Running is a high impact, repetitive activity that puts a lot of stress on your body. This can lead to both acute and chronic injuries, especially if proper protocol is not followed. I have seen countless injuries from running that could have been avoided if an alternative exercise had been chosen. There are several exercises that can be just as effective in weight loss and conditioning without the risk of injury or high impact running. These activities include bike riding, walking, and swimming. When I see a patient who is running and is plagued by injuries, it’s time for a serious discussion about alternative forms of exercise. I want to help them achieve their fitness goals without the pain and injuries.
I say this not to dismantle the running community. However, I want to say that running isn’t for everyone and that is okay. There are alternative forms of exercise that are effective and may be better suited for your body type. Do not be ashamed if running is not for you.
Preventing Running Injuries
If running is your passion, then you need to do so safely and effectively. In order to prevent injuries, you need to do more than just throwing on a pair of well-worn tennis shoes and head out the door.
Sixty percent of runners experience an injury severe enough to sideline them from activity.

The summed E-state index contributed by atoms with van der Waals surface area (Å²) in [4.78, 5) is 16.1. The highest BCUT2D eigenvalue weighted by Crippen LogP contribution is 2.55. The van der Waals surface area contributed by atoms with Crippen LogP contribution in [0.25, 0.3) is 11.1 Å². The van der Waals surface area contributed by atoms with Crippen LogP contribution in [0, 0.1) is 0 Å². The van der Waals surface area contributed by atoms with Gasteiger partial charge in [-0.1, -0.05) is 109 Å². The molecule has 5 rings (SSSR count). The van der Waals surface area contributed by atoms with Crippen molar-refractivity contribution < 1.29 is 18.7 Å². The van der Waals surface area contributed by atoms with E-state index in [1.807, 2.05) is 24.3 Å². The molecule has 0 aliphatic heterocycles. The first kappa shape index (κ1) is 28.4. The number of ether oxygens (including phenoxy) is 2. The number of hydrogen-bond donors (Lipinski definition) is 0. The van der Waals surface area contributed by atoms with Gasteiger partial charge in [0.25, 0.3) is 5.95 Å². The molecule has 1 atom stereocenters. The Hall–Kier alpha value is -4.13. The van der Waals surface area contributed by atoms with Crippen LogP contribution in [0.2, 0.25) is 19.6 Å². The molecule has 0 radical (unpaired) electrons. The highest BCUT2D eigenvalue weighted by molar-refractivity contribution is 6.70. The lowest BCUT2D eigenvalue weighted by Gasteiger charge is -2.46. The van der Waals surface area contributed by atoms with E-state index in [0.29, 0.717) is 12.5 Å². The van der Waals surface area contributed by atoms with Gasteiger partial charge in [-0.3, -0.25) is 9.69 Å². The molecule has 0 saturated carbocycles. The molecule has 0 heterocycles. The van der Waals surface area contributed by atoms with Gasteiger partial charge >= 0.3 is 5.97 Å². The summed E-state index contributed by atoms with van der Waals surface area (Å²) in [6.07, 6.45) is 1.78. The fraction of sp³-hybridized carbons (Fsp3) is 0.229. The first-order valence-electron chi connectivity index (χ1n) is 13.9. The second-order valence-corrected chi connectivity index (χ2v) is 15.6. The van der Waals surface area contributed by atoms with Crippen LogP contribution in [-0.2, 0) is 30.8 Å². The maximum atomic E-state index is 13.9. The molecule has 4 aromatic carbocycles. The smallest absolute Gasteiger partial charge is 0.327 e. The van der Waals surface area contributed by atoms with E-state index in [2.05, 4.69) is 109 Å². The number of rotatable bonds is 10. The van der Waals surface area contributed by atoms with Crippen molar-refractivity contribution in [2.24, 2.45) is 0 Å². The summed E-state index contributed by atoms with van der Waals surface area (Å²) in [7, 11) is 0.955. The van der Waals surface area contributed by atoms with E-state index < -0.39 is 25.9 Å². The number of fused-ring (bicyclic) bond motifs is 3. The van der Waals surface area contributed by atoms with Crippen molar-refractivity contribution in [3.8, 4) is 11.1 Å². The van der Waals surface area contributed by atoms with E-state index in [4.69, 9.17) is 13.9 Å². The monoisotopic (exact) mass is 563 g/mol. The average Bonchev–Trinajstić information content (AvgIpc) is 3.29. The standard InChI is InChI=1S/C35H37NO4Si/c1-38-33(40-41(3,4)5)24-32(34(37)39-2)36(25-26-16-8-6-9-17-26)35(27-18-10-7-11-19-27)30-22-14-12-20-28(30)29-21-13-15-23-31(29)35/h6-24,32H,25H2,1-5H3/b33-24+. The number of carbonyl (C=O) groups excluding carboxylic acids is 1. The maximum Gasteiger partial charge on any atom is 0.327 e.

There are many injuries that can occur while running including:
- broken bones
- lacerations and sprains
- overuse or chronic injuries
Acute injuries such as broken bones, lacerations and sprains require immediate medical attention. However, running involves a low-grade, abnormal force being applied repeatedly over a prolonged period of time. These are classified as overuse injuries.
Overuse injuries from running include:
- stress fractures,
- shin splints,
- iliotibial band (ITB) syndrome,
- runners’ knee,
- achilles tendonitis,
- plantar fasciitis
The thing about overuse injuries is that they happen slowly over time. So, if your hip starts hurting for no apparent reason, you should suspect that the pain is from an overuse injury.
If you’re going to run for exercise, you must address four key factors:
These factors are proper shoes, flexibility, strengthening and training schedules.
#1 Proper shoes: I can’t overstate the importance of proper footwear if you’re going to run. Shoes are the only equipment you need to run. The wrong shoe or an ill fitted shoe can wreak havoc on your body if not appropriate for your foot and running style.
The best way to avoid injury is to prevent it. Since running shoes are the only protective equipment runners have to safeguard themselves from injury, choosing the correct running shoe is important. I refer my patients to a specialty running store close to my office to ensure they have the right shoes for them.
#2 Flexibility: Lack of flexibility can make one prone to overuse injuries such as iliotibial band (ITB) syndrome, shin splints, runners’ knee, and achilles tendonitis. This is where cross-training is important. Yoga and Pilates can directly improve your flexibility.